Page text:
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Roundup: Robotics, Video Games, and the IoT

By: Karina Masolova,

Lucasfilm gathered Facebook, Fitbit, Industrial Light & Magic, Instagram, Twitter, and Google together to inspire the next generation of inventors at the first-ever Droidathon, an invention competition running from Nov. 15–Jan. 10. Using the littleBits Droid Inventor Kit as a starting point, teams of kid engineers, programmers, and designers created innovative robots.

Mattel and Pixel Press team up with Lucasfilm to launch Star Wars Bloxels, a new educational line that encourages youngsters to create their own video games. The build-and-play platform uses brightly colored blocks and a Death Star-themed game board to customize, build and share games.

Marvel cuts ties with Gazillion Entertainment, maker of MMO video game Marvel Heroes. The free-to-play game was beset with problems following rounds of internal layoffs at the game published. The game was online for four years and will phase out into the new year.

User-generated gaming platform Roblox signs a licensing deal with Bioworld, which will release branded apparel in stores across North America this fall.

Consumer Sentiment

An Amazon-backed survey study from the Family Online Safety Institute (FOSI) reveals that 70% of parents are comfortable with their child having a connected device or toy. Nearly half of connected children have three or more devices—50% of parents reported that their child has a video game console, 32% a WiFi-enabled device like a cell phone or music player, 29% a computer, and 10% a wearable device like a smartwatch or fitness tracker. In the home generally, 23% of families have a smart speaker, such as Amazon Echo or Google Home, and 67% have a smart TV. FOSI reports that the top concern for parents of connected children is the prospect of bad actors communicating with children or locating them with GPS tracking.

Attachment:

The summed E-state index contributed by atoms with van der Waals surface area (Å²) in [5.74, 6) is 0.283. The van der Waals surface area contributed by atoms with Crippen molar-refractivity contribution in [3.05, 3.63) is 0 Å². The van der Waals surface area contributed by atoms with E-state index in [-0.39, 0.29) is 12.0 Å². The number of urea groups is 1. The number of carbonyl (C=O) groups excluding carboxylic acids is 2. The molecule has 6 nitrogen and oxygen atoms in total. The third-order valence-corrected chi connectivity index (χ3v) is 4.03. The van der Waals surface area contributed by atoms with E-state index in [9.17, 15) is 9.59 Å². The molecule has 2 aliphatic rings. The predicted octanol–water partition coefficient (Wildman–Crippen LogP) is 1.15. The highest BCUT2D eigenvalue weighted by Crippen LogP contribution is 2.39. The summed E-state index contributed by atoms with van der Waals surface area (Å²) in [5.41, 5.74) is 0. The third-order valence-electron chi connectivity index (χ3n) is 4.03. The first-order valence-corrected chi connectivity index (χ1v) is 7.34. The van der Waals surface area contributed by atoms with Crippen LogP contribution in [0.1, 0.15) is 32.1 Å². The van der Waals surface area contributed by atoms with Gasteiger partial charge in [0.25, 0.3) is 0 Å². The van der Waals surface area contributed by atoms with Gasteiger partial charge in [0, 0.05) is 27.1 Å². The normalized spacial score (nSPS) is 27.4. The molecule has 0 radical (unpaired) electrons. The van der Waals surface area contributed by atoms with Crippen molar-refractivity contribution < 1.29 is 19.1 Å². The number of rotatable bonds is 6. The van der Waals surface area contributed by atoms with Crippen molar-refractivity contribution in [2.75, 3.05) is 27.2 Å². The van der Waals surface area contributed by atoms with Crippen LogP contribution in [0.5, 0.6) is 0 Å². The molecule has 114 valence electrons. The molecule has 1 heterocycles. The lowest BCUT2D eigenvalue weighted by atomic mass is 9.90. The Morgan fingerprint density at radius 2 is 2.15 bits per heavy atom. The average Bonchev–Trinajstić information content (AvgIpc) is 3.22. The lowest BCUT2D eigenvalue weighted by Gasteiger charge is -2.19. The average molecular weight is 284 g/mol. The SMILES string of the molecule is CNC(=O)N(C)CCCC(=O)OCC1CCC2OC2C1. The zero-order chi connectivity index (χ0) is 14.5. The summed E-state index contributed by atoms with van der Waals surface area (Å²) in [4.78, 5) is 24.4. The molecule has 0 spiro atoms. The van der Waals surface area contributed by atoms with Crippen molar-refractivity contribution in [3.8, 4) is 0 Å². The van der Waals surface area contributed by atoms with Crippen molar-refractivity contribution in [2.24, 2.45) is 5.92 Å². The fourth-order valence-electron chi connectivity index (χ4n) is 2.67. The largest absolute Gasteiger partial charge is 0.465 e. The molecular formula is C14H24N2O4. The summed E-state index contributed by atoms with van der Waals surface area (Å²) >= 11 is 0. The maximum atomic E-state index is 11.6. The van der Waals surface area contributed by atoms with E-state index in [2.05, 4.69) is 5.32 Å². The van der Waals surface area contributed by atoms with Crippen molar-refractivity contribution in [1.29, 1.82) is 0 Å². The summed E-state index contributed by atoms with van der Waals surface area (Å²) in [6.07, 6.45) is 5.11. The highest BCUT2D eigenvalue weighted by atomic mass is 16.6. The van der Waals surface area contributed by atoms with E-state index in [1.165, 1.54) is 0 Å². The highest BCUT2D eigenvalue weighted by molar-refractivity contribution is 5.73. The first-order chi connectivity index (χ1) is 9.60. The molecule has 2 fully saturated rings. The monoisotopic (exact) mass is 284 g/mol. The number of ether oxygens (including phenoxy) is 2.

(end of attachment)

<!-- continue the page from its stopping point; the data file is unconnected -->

Meanwhile, U.K. consumer rights group Which? warns parents about the risks of giving connected toys to their children. The group published specific findings on four different toys—Furby Connect, I-Que Intelligent Robot, Toy-fi Teddy, and CloudPets cuddly toy. Which? highlighted insecure Bluetooth connections, unencrypted voice recordings in publicly accessible online databases, and other vulnerabilities that might make it possible for people to re-engineer a connected device’s firmware and turn the toy into a listening device.


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